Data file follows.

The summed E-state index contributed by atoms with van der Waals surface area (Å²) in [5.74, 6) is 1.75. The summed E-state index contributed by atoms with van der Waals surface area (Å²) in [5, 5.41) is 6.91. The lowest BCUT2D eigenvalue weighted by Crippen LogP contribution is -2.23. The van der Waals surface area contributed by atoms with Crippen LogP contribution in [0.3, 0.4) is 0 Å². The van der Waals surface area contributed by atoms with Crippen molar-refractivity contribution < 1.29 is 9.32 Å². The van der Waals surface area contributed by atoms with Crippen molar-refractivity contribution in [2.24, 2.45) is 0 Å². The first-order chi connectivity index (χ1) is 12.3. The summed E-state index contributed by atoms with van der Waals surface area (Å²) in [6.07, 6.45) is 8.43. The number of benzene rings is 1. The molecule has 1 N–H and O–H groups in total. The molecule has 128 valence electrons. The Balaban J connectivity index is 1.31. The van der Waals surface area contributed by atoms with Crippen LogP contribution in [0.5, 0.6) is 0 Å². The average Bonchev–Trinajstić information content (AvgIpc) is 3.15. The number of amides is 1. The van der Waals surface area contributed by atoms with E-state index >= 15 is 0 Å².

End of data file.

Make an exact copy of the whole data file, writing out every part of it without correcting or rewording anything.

The summed E-state index contributed by atoms with van der Waals surface area (Å²) in [5.74, 6) is 1.75. The summed E-state index contributed by atoms with van der Waals surface area (Å²) in [5, 5.41) is 6.91. The lowest BCUT2D eigenvalue weighted by Crippen LogP contribution is -2.23. The van der Waals surface area contributed by atoms with Crippen LogP contribution in [0.3, 0.4) is 0 Å². The van der Waals surface area contributed by atoms with Crippen molar-refractivity contribution < 1.29 is 9.32 Å². The van der Waals surface area contributed by atoms with Crippen molar-refractivity contribution in [2.24, 2.45) is 0 Å². The first-order chi connectivity index (χ1) is 12.3. The summed E-state index contributed by atoms with van der Waals surface area (Å²) in [6.07, 6.45) is 8.43. The number of benzene rings is 1. The molecule has 1 N–H and O–H groups in total. The molecule has 128 valence electrons. The Balaban J connectivity index is 1.31. The van der Waals surface area contributed by atoms with Crippen LogP contribution in [0.5, 0.6) is 0 Å². The average Bonchev–Trinajstić information content (AvgIpc) is 3.15. The number of amides is 1. The van der Waals surface area contributed by atoms with E-state index >= 15 is 0 Å².